A prominent international group of cognitive neuroscientists and other experts made a strong declaration, endorsed by Stephen Hawking, affirming that all “nonhuman animals… including octopuses” are sentient and feel emotions such as fear and happiness. In Argentina, an orangutan won non-human rights against his zoo-keeper. Recently, in the news, a monkey won the rights to a selfie photo over the owner of the camera. [See photo.]
The advance in non-human rights begs the question — from a Buddhist perspective, where we promise to liberate all sentient beings, or not to kill — just who do we include? If our definition includes all beings down to insects and octopuses, how do we reconcile our dependence on “lower” beings for survival?
Increasingly, teachers are speaking out on non-human sentience and unnecessary suffering for these beings. When the Dalai Lama famously protested “cruelty to chickens” in 2012, it was inspired by an abundance of compassion (see “Dalai Lama and Chickens” below). How does the “Cambridge Declaration” from an international group of prominent scientists, stating that even octopuses feel emotions, change our view? More importantly, what do our teacher’s say? To help provide insight, we collected teachings from the Buddha, the Dalai Lama, Bikkhu Bodhi, Thich Nhat Hanh, Zasep Tulku Rinpoche, Karma Lekshe Tsomo, Lama Zopa Rinpoche, Kyabje Chatral Sangye Rinpoche, Geshe Thubten Soepa, and, of course, Stephen Hawking and the Cambridge Scientists.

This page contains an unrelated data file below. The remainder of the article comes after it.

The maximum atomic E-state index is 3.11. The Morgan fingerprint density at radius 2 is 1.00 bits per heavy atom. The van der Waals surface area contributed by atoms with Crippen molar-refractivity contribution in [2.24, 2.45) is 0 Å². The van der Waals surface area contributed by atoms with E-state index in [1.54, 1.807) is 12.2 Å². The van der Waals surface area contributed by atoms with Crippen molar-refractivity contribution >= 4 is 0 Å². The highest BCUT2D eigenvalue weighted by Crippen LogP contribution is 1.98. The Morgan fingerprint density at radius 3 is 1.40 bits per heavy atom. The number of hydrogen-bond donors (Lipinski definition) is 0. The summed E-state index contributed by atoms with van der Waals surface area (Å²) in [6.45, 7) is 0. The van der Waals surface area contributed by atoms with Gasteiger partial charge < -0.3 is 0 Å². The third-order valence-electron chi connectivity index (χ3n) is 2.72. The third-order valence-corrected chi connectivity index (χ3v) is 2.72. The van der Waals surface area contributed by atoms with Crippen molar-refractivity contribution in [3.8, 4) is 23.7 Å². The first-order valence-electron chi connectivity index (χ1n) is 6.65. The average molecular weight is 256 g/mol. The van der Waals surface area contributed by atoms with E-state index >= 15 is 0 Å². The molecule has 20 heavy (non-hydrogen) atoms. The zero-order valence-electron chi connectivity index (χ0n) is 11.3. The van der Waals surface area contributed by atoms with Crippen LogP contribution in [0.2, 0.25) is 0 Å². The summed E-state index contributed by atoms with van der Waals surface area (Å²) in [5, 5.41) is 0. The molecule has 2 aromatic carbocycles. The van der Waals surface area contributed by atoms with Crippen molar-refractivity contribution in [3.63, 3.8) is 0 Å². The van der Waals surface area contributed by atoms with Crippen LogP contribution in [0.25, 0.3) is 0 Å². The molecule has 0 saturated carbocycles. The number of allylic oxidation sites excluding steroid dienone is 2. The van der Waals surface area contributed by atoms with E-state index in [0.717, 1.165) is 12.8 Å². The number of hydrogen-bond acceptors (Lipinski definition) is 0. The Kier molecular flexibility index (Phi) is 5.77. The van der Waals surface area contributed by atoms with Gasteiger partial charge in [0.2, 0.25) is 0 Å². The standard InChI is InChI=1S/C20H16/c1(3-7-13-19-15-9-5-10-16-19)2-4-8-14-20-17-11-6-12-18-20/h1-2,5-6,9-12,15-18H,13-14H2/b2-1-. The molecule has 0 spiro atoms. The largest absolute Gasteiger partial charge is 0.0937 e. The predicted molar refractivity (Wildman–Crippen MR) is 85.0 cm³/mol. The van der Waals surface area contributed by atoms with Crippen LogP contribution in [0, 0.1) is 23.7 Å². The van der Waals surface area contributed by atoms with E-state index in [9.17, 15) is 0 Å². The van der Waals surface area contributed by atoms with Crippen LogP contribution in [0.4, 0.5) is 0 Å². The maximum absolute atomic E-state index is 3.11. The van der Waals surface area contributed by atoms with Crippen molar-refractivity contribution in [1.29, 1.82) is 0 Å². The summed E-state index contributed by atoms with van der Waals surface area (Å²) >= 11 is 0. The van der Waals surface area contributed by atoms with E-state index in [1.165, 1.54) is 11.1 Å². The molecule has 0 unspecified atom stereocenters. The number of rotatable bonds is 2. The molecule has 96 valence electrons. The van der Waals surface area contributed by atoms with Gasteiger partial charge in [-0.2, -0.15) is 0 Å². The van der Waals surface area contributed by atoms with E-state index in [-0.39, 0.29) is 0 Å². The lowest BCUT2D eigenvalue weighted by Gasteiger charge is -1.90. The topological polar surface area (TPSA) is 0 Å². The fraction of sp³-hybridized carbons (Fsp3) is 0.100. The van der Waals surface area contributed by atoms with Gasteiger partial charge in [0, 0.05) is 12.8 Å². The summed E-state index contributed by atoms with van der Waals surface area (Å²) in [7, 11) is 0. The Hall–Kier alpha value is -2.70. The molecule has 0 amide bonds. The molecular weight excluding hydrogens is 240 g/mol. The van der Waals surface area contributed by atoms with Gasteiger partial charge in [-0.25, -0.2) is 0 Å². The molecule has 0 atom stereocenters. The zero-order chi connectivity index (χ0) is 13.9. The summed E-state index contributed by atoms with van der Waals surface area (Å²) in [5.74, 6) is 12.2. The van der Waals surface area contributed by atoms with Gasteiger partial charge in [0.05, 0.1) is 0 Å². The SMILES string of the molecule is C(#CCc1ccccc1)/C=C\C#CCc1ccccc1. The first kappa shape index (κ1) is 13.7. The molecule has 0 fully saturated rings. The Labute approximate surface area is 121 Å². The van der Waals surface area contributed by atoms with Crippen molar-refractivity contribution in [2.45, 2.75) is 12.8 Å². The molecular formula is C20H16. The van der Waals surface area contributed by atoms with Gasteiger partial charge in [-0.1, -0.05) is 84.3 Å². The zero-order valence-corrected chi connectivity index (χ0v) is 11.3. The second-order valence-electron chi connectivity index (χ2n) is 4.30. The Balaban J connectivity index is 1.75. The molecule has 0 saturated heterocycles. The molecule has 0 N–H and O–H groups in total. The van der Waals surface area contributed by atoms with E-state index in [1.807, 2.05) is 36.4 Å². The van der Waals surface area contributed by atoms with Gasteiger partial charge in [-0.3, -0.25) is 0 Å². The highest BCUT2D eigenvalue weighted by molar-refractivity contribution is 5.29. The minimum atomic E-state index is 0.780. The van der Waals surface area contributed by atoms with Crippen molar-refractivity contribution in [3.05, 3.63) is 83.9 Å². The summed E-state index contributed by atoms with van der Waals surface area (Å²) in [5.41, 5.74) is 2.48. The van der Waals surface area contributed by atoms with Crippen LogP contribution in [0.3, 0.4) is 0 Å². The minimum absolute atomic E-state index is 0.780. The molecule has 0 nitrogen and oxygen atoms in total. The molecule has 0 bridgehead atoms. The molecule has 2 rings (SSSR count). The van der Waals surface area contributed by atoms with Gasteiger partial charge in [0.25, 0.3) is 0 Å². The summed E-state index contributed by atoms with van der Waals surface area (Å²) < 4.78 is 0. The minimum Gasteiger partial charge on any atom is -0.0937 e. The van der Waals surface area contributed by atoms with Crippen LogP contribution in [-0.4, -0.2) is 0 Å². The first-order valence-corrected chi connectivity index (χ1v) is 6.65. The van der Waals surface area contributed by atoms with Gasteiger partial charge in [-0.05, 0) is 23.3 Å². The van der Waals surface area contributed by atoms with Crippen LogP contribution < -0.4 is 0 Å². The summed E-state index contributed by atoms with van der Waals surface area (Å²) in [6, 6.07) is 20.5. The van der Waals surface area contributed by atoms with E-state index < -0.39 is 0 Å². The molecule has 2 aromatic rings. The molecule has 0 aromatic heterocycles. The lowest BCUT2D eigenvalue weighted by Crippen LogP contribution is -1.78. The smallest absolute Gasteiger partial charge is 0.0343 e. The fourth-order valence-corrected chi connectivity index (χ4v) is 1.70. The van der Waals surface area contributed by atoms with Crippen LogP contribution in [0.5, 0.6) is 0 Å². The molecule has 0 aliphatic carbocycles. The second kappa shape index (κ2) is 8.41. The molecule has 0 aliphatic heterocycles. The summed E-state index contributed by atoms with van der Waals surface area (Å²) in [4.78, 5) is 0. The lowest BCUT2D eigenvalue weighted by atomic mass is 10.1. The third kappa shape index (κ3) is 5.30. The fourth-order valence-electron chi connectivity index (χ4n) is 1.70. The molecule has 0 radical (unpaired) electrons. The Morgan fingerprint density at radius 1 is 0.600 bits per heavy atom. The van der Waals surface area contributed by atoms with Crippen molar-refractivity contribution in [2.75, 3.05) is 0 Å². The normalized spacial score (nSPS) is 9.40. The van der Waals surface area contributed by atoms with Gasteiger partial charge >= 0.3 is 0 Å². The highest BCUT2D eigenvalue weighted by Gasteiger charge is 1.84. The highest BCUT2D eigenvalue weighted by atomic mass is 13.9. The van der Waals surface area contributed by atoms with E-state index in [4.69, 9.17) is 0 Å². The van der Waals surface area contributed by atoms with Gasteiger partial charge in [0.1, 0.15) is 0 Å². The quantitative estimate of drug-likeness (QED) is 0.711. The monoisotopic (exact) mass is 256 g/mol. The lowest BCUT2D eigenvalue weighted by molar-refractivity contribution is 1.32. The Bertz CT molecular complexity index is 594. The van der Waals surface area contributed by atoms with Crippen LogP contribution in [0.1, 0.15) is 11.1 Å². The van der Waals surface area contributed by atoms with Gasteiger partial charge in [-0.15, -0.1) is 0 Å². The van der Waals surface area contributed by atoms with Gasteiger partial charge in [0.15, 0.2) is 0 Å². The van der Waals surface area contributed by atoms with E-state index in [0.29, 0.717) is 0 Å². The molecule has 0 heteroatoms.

Buddha: First Precept “Abstain from Taking Life”
Mahayana Buddhists, who promise to Liberate All Sentient Beings” are often vegetarian out of compassion for the suffering of non-human beings—to fulfill Bodhisattva vow and the first precept of Buddha not to kill. For others, it is often convenient to avoid the topic, since we are often brought up culturally to accept the necessary killing of animals for survival.
The Buddha’s first precept in Pali reads: “Panatipata verami sikkhapadam samadiyami” which translates more-or-less as: “I undertake the training rule to abstain from taking life.” For many, this meant human life. For others, particularly Zen Buddhists, it meant any breathing creature.
Cambridge Declaration: “Human’s not unique in possessing … consciousness.”
“Convergent evidence indicates that non-human animals have the neuroanatomical, neurochemical, and neurophysiological substrates of conscious states along with the capacity to exhibit intentional behaviors. Consequently, the weight of evidence indicates that humans are not unique in possessing the neurological substrates that generate consciousness. Nonhuman animals, including all mammals and birds, and many other creatures, including octopuses, also possess these neurological substrates.” — The Cambridge Declaration on Consciousness (See full text of official declaration at bottom of this feature.)
The scientists demonstrated that emotions and decision-making develop in all life forms down to cephalopod mollusks. Even Steven Hawking and other giants endorsed the declaration, titled “The Cambridge Declaration on Consciousness.” Issued by a prominent group of neurophysiologists, neuroanatomists, cognitive neuroscientists, neuropharmacologists and computational neuroscientists — this statement leaves little wiggle room for diminishing levels of compassion for “lower” life forms. [To read the full declaration, the PDF is available for download here>>] (View the video from Stephen Hawking on the sentience of lower animals, embedded below)
Stephen Hawking and Non-Human Consciousness